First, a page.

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Community & History

Farming & Feasting with the Robinsons: Summer

Jesse Natha | June 01, 2009 | Community & History

Dairy Farm Sketches

When George Gershwin wrote “Summertime, and the living is easy...” one gets the impression he wasn’t really thinking of the farming population. In the words of Ann Robinson Minturn in August 1862, “there be those whose souls rejoice in the yellowness of their butter, the whiteness of their bread, and the exceeding cleanliness of their houses... to sit with the hands folded is an abomination–and such women should I think be farmers wives.”

Rutland Area Farm & Food Link

Sarah Hinkley | June 01, 2009 | Community & History

RAFFL Logo

What started out as an economic analysis of agriculture in Rutland County has become a movement to preserve and grow a sustainable food system. More than five years ago, as an employee of the Rutland Regional Planning Commission, India Burnett Farmer collected a group of people passionate about agriculture in the area to get a read on the industry. At the time, a pervasive melancholy attitude about the future of farming in the Rutland area had settled into the soil.

Farming & Feasting with the Robinsons: Spring

Jesse Natha | March 01, 2009 | Community & History

Robinson Family Tree

In honor of the sugaring season, we're returning to some of our favorite articles on this topic from years past. Here is the Spring installment in a series that ran on the Robinson Family, who farmed for four generations on the Ferrisburgh property that is now the Rokeby Museum. The museum’s collection includes correspondence and household records detailing the family’s ways of farming, preserving, and eating.

Set the Table with Peasant Food

Robin McDermott | March 01, 2009 | Community & History

Midieval woodblock print of peasants farming

Many people say they don’t buy into the localvore movement because local food is “elitist.” ?Yet some of the world’s great cuisines—Chinese, Italian, country French, Indian—have their roots among people who had the least to work with: peasants. What can we learn from peasant cultures that can help us eat both economically and locally at the same time?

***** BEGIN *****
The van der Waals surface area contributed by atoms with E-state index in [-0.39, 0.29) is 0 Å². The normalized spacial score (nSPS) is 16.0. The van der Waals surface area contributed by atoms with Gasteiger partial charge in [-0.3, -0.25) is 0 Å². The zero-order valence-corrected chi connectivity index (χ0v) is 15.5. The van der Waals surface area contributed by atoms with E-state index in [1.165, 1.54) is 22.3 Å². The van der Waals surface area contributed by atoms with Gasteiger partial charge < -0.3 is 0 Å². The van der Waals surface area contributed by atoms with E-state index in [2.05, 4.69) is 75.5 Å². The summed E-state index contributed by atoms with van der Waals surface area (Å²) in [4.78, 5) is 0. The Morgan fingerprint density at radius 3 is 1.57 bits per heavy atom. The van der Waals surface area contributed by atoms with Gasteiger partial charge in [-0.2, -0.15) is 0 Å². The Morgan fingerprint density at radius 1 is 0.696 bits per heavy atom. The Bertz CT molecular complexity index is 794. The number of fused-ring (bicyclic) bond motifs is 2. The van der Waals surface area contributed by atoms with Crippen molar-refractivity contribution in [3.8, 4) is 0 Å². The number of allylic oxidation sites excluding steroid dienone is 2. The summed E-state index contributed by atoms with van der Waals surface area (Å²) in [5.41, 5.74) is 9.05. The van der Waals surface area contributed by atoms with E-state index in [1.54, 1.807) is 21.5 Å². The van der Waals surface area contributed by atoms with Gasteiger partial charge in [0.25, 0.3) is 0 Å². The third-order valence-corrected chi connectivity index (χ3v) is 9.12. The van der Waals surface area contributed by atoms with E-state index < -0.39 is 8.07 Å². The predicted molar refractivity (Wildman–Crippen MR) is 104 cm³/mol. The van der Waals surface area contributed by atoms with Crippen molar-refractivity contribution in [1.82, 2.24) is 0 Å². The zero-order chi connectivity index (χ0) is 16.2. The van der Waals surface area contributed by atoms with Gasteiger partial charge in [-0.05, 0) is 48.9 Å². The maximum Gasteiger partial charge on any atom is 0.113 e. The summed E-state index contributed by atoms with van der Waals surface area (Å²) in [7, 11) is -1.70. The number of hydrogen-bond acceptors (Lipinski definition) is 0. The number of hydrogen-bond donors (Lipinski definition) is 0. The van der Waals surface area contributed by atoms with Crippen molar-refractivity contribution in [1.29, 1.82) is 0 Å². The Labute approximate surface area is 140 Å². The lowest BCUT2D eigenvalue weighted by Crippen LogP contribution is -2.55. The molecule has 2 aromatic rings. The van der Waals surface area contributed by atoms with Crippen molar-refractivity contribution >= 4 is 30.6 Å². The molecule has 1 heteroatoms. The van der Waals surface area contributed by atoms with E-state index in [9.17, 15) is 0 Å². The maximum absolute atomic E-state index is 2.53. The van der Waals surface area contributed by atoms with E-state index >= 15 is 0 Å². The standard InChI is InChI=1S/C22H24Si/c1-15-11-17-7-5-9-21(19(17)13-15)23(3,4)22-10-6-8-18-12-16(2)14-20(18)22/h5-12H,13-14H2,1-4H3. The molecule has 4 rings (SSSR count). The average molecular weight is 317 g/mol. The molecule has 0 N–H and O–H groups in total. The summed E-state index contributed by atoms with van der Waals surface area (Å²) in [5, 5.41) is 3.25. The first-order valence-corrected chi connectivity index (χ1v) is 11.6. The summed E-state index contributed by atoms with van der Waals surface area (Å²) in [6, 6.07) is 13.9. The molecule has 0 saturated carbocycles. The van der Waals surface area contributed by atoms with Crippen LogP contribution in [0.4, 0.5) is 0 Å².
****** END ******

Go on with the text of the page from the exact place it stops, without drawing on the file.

Bartered, Smuggled, and Bought

The History of Salt in Vermont

Pat McGovern | March 01, 2009 | Community & History

Illustration: view of a salt works on the Merrimack River, near Newburyport, Massachusetts, with large meadow in the foreground. Robert Aitken 1735–1802. Library of Congress.

When the Upper Valley Localvores took their first 100–mile diet challenge in August 2005, we came upon a serious stumbling block. No local salt! Tomatoes and corn–on–the–cob were abundant, but oh, we needed salt. Fortunately, one of our members had vacationed in Maine and brought back a precious supply of sea salt. It made us wonder what our Upper Valley ancestors had done for salt.

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What we do

Our stories, interviews, and essays reveal how Vermont residents are building their local food systems, how farmers are faring in a time of great opportunity and challenge, and how Vermont’s agricultural landscape ties into larger questions of sustainability and the future of our food supply.